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Player's Block  \ˈplā-ərz ˈbläk\  Change text size for readability...  Print This Page

02:51"Player's Block" is a term that describes a temporary condition in which a musician reaches a point during his or her musical growth, where the progress made is perceived as not as desired or envisioned, expected, or not at all. While this temporary condition often affects beginners, it is not uncommon for more advanced musicians to also experience Player's Block on occasion.

Player's Block is very similar to Writer's Block (a condition known to novelists, journalists and poets) in that an unknown mental or emotional stumbling block or hurdle seems to be preventing further growth or exploration of a musical or written idea. The result almost always leads to frustration which, if left unchecked, can ultimately lead to negative feelings which can further impede creative growth.

If you find yourself experiencing Player's Block, don't despair. You are not alone. Almost every musician will experience Player's Block to varying degrees at some point in their musical journey, and it can range from a mild temporary setback or irritation, to an extreme of loss of confidence and perhaps a debilitating frustration or fear.

Some who experience Player's Block have described it as "hitting a ceiling" while others may view the phenomenon as "reaching a plateau." No matter how one chooses to describe the experience, it is perhaps more important how one chooses to deal with the problem.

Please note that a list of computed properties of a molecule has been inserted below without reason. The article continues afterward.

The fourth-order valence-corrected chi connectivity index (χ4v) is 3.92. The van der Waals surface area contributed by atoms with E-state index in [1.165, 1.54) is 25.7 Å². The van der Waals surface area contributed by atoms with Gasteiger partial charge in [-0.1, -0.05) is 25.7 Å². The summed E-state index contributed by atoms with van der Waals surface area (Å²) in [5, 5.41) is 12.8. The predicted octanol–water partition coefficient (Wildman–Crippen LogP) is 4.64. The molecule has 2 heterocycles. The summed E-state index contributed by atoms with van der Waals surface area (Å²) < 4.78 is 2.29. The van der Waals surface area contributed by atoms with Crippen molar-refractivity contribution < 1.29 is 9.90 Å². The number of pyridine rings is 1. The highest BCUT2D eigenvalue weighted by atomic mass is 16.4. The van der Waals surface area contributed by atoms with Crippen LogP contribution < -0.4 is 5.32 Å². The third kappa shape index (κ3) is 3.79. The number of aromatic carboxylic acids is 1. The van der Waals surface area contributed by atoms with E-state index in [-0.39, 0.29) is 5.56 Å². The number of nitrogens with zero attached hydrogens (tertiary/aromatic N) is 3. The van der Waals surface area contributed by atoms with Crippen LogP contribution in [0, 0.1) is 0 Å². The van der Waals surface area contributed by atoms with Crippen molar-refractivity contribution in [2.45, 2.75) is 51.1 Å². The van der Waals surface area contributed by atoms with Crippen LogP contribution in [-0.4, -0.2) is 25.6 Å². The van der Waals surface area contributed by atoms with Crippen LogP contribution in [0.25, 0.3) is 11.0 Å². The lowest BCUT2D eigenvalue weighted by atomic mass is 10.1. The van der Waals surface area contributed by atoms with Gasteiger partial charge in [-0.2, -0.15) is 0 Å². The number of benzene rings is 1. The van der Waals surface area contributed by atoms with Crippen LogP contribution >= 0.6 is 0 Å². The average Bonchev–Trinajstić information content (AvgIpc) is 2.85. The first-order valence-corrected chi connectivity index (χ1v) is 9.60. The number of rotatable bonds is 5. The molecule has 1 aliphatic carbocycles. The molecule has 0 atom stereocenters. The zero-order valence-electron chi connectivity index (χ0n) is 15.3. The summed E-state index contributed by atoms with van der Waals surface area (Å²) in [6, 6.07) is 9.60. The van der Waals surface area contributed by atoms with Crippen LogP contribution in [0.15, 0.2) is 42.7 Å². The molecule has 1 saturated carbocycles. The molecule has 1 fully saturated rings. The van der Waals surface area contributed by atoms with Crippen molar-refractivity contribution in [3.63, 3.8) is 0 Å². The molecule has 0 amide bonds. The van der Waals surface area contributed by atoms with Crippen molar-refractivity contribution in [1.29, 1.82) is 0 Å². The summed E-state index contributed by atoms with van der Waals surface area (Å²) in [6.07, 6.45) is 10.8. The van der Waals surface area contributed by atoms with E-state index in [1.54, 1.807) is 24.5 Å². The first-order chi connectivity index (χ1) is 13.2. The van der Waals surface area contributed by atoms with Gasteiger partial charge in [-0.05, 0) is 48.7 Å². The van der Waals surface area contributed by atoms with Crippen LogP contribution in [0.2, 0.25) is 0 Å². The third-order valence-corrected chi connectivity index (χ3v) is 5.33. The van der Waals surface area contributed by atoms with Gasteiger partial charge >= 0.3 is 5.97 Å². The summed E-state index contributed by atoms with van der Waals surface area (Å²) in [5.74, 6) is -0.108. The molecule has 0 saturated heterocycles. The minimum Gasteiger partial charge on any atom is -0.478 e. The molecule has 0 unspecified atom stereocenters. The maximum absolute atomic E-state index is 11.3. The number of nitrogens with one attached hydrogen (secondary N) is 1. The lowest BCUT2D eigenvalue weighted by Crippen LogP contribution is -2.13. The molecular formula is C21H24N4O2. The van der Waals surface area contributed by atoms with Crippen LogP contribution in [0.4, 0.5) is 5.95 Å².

Generally, the first step is recognizing if a problem exists, then taking conscious steps to deal with the issue. If you find yourself becoming more and more frustrated over any aspect of your musical growth, you are probably encountering Player's Block to some degree, which almost always reveals itself through frustration. Once recognized as an issue, it becomes crucial to move on to something else, and return to the specific point of frustration at a future time. To keep pushing ahead on a matter that is causing frustration can be like beating your head against a wall and can be counter-productive. In other words, you should probably make a conscious decision not to let frustration overtake your motivation and the joy you find through the instrument you play.

Another positive way to overcome Player's Block is to verbalize the problem with other musicians, or a teacher, who can often provide insights and guidance, as well as emotional support, for your specific point of frustration feeding Player's Block.

Is there hope for those who experience Player's Block? Yes, without question you can overcome this condition, and this can be a part of your normal musical growth and journey. In all likelihood, your personal Player's Block will result in your own personal insights and "ah-ha moments" and another step in your personal growth.
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